Facts You Should Know Before Having a Vasectomy

Vasectomies are gaining popularity as a birth control method, but when it comes to the procedure there’s more to consider than family planning. If you’re thinking about undergoing a vasectomy procedure or just exploring your options, read on to learn some quick facts you should know before getting “the snip”.

Only local anaesthetic is required

If your vasectomy procedure is happening at a specialised clinic or at a GP, your doctor will administer local anaesthetic to your scrotum. You might feel a slight sting from the needle, however you won’t be able to feel anything once the anaesthetic starts working. The convenience of local anaesthetic is that you can drive yourself home once the vasectomy procedure is complete.

The option for general anaesthetic is there if you’re heading into hospital for day surgery, however in this case the whole procedure and recovery time is longer.

There’s more than one vasectomy method

There are two main vasectomy techniques that doctors perform – either ‘conventional’ or ‘no scalpel’. The difference between the two is how your doctor will access the part that needs to be “snipped”.

Here at Circumcision Vasectomy Australia, our doctors provide the “no scalpel” technique. As you’ve probably guessed, no scalpels or knives are required. In addition to this, our doctors also provide the fascial interposition method minimising any chance of post vasectomy pain syndrome.

You won’t need stitches

If your vasectomy doctor uses the “no scalpel” method, then you won’t need stitches following the procedure. Rather than a cut that needs suturing, the “no scalpel” vasectomy method accesses your vas deferens (the tubes that carry your sperm) via a 2mm to 3mm puncture. This small puncture heals after being gently glued back together.

You can still ejaculate following vasectomy

Yes, you can still ejaculate after having a vasectomy, and the ejaculate liquid will look the same as it did before. Semen contains several different bodily fluids, of which only 5% is sperm. Your erectile function, sex drive and “performance” will remain the same as before the vasectomy procedure as well.

Sterilisation doesn’t happen immediately after a vasectomy

You won’t be sterile immediately after your vasectomy procedure, as the remaining sperm will need to be cleared out completely. That means, in the meantime you should use alternative methods of birth control like condoms or the contraceptive pill.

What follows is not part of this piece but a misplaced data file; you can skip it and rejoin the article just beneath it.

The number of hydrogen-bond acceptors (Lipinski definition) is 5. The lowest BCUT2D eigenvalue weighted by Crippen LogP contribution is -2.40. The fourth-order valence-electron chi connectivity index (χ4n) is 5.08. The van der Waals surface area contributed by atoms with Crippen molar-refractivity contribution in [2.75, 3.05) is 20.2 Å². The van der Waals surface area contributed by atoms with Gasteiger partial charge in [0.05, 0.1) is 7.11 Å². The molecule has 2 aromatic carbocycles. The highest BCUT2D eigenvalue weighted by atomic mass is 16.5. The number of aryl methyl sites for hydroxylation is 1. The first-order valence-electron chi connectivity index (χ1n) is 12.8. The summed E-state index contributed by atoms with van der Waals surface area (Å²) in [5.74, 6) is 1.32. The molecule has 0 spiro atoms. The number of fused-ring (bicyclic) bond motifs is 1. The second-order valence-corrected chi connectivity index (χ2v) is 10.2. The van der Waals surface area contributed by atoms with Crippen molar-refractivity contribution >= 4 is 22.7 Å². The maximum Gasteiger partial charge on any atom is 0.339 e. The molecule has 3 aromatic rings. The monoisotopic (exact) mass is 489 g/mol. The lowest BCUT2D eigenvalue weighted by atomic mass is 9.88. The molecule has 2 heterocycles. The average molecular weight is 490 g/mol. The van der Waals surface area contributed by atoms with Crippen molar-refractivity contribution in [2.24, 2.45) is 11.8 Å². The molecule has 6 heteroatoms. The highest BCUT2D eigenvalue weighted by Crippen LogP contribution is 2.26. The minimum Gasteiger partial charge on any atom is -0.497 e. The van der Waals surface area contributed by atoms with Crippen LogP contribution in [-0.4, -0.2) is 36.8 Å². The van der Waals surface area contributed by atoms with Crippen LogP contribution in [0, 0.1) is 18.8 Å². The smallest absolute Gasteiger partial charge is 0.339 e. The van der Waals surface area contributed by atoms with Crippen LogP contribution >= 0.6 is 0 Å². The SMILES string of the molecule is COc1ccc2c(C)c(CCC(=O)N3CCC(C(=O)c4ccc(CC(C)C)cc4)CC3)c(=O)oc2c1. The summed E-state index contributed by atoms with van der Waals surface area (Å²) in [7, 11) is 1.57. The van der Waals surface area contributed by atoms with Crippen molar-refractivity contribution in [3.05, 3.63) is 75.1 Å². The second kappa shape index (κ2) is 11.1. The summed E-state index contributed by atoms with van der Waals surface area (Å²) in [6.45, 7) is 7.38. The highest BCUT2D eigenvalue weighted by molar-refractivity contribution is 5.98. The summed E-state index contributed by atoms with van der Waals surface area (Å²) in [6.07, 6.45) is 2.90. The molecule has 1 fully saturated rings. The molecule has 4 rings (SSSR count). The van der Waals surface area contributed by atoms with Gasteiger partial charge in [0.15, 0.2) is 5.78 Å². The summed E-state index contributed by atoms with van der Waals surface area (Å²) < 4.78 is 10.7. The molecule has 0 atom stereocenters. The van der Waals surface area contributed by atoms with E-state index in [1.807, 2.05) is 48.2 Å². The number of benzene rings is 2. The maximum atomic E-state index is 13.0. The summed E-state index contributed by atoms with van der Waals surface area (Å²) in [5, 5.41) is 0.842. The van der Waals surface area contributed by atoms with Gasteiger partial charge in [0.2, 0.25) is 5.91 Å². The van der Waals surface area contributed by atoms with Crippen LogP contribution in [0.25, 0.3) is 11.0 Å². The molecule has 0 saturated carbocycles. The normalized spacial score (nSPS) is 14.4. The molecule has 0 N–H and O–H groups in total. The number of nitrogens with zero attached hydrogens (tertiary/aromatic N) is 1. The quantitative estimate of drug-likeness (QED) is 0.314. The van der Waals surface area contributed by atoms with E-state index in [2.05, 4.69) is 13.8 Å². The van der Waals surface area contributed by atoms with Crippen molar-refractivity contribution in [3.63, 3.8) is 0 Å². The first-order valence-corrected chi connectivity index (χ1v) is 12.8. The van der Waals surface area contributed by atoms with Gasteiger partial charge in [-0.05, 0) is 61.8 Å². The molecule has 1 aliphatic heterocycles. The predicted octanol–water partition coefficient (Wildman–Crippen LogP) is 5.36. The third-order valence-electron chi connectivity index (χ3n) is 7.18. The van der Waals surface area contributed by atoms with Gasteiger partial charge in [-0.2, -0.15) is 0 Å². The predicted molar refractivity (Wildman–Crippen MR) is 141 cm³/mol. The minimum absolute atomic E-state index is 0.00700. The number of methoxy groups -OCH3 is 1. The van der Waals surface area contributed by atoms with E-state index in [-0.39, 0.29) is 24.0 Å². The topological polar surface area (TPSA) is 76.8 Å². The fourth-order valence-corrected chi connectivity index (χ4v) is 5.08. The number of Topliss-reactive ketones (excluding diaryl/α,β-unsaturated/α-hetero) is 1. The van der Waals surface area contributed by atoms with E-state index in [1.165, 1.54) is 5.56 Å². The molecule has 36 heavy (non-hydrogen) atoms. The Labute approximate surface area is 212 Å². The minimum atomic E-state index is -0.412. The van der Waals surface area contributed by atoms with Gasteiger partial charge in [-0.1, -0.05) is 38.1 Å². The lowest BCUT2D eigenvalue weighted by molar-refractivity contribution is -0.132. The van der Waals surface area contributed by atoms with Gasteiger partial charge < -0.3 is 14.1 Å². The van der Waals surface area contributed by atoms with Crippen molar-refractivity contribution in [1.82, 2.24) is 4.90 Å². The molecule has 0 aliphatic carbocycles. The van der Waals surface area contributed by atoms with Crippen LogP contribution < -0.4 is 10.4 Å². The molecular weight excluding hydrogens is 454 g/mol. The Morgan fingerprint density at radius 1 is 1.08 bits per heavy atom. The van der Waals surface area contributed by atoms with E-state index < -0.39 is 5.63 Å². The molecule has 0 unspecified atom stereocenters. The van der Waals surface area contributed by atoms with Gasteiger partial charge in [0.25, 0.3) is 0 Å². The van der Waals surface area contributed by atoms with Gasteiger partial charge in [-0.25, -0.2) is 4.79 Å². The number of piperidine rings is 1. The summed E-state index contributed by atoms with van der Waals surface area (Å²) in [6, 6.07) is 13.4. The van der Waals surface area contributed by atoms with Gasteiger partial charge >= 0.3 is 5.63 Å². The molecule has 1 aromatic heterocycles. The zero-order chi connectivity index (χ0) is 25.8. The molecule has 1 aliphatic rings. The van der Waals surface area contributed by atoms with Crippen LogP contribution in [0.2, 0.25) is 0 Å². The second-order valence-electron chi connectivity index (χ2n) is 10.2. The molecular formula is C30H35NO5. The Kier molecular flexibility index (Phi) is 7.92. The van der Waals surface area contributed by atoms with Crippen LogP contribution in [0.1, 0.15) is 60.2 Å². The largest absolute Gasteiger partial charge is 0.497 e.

It can take from two to six months to get the “all clear”. To be safe, your vasectomy doctor will take a semen sample to test three months after the procedure. Once it’s been confirmed by your doctor, you’ll no longer need to use contraception.

You should consider the procedure irreversible

If you do decide to have a vasectomy, you should do so with the mindset that it’s an irreversible procedure. While there technically is a vasectomy reversal surgery, it’s expensive, invasive and has a low success rate – which gets even lower the more time that passes following the original procedure.

It’s best to be 100% sure that you don’t want to become a parent to any more children, keeping in mind that life is dynamic and unexpected opportunities may arise.

You don’t need partner permission (but you should get it)

There is no legal requirement in Australia for spousal approval when it comes to making the decision to have a vasectomy. Regardless, if you do have a partner, keep in mind that it is a huge decision to make, and you should both be on the same page about your future and children.

There are minor risks and side effects

Like with any procedure, there are minor risks and side effects to be aware of. Following the vasectomy, there’s a small risk of bleeding and infection, along with bruising and discomfort – which can be managed with an ice pack and paracetamol/minor pain killers. Of course, if your side effects worsen, you can contact your vasectomy doctor. The “no scalpel” procedure option on offer here at Circumcision Vasectomy Australia is the most painless recovery.

There is also a small chance that the vas deferens (the tubes that get “snipped”) will find each other again within the scrotum and reconnect. To lessen the chances of this happening, our doctors implement the “fascial interposition” technique, where a layer of tissue is placed between the open ends of each tube.

Vasectomy is not the perfect form of protection

No form of contraception is perfect; however, vasectomy is one of the best there is! With vasectomy, the pregnancy rate is just 0.15%, compared to 9% for the pill and 2% for condoms.

It’s also vital to keep in mind that, like the contraceptive pill, vasectomy doesn’t protect against STIs.

Recovery is generally quick

The good news is, if you’ve undergone a vasectomy with us here at Circumcision Vasectomy Australia, you’ll be well on the way to recovery in just a few days.

You should try and avoid bike riding and contact sports for 4 weeks, but you can do light physical activity 1 week out from your visit to the vasectomy clinic.

Most vasectomy patients can have sex again one week after the procedure.

If you’d like to learn any more facts about Vasectomy, or if you’d like to know more, please don’t hesitate to get in touch with our friendly Melbourne team. We’re always here to discuss your options and talk through a vasectomy procedure with you. Book a consultation today with our friendly team or call us at (03) 9007 2020.

About The Author

Dr. Shehab Abdalla
Dr. Shehab Abdalla is the Director of Circumcision Vasectomy Australia. He has completed a fellowship through the Royal Australian College of General Practitioners and now specialises in circumcisions and vasectomies.
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